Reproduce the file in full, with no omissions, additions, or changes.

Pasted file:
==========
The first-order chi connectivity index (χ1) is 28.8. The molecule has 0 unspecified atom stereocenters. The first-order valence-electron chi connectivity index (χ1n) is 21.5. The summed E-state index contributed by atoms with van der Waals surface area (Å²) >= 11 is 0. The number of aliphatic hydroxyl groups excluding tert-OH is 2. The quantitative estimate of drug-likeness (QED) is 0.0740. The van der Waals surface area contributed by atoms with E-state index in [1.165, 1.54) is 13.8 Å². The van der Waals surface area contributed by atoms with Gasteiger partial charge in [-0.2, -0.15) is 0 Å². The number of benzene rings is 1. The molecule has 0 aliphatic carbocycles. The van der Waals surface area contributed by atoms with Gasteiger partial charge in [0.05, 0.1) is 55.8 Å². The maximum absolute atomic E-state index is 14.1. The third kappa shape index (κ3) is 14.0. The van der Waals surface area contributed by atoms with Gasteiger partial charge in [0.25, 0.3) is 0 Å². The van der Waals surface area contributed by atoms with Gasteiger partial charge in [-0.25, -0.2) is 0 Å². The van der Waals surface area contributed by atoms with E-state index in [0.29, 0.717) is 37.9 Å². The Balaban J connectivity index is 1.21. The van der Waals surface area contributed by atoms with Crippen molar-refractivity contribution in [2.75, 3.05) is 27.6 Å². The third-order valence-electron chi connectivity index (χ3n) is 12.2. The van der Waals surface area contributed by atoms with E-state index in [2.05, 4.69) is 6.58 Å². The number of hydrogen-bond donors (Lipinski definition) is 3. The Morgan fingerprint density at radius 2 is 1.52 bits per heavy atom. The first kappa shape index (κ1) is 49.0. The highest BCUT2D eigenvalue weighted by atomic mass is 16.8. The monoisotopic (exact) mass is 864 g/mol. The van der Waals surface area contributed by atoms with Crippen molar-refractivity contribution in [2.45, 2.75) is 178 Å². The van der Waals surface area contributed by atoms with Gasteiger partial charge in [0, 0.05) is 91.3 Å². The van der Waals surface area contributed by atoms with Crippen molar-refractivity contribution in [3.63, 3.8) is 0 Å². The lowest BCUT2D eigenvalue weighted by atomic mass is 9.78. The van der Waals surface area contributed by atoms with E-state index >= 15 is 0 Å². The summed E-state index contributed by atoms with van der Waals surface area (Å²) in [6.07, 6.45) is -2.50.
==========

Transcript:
The first-order chi connectivity index (χ1) is 28.8. The molecule has 0 unspecified atom stereocenters. The first-order valence-electron chi connectivity index (χ1n) is 21.5. The summed E-state index contributed by atoms with van der Waals surface area (Å²) >= 11 is 0. The number of aliphatic hydroxyl groups excluding tert-OH is 2. The quantitative estimate of drug-likeness (QED) is 0.0740. The van der Waals surface area contributed by atoms with E-state index in [1.165, 1.54) is 13.8 Å². The van der Waals surface area contributed by atoms with Gasteiger partial charge in [-0.2, -0.15) is 0 Å². The number of benzene rings is 1. The molecule has 0 aliphatic carbocycles. The van der Waals surface area contributed by atoms with Gasteiger partial charge in [0.05, 0.1) is 55.8 Å². The maximum absolute atomic E-state index is 14.1. The third kappa shape index (κ3) is 14.0. The van der Waals surface area contributed by atoms with Gasteiger partial charge in [0.25, 0.3) is 0 Å². The van der Waals surface area contributed by atoms with Gasteiger partial charge in [-0.25, -0.2) is 0 Å². The van der Waals surface area contributed by atoms with E-state index in [0.29, 0.717) is 37.9 Å². The Balaban J connectivity index is 1.21. The van der Waals surface area contributed by atoms with Crippen molar-refractivity contribution in [2.75, 3.05) is 27.6 Å². The third-order valence-electron chi connectivity index (χ3n) is 12.2. The van der Waals surface area contributed by atoms with E-state index in [2.05, 4.69) is 6.58 Å². The number of hydrogen-bond donors (Lipinski definition) is 3. The Morgan fingerprint density at radius 2 is 1.52 bits per heavy atom. The first kappa shape index (κ1) is 49.0. The highest BCUT2D eigenvalue weighted by atomic mass is 16.8. The monoisotopic (exact) mass is 864 g/mol. The van der Waals surface area contributed by atoms with Crippen molar-refractivity contribution in [2.45, 2.75) is 178 Å². The van der Waals surface area contributed by atoms with Gasteiger partial charge in [0, 0.05) is 91.3 Å². The van der Waals surface area contributed by atoms with Crippen molar-refractivity contribution in [3.63, 3.8) is 0 Å². The lowest BCUT2D eigenvalue weighted by atomic mass is 9.78. The van der Waals surface area contributed by atoms with E-state index >= 15 is 0 Å². The summed E-state index contributed by atoms with van der Waals surface area (Å²) in [6.07, 6.45) is -2.50.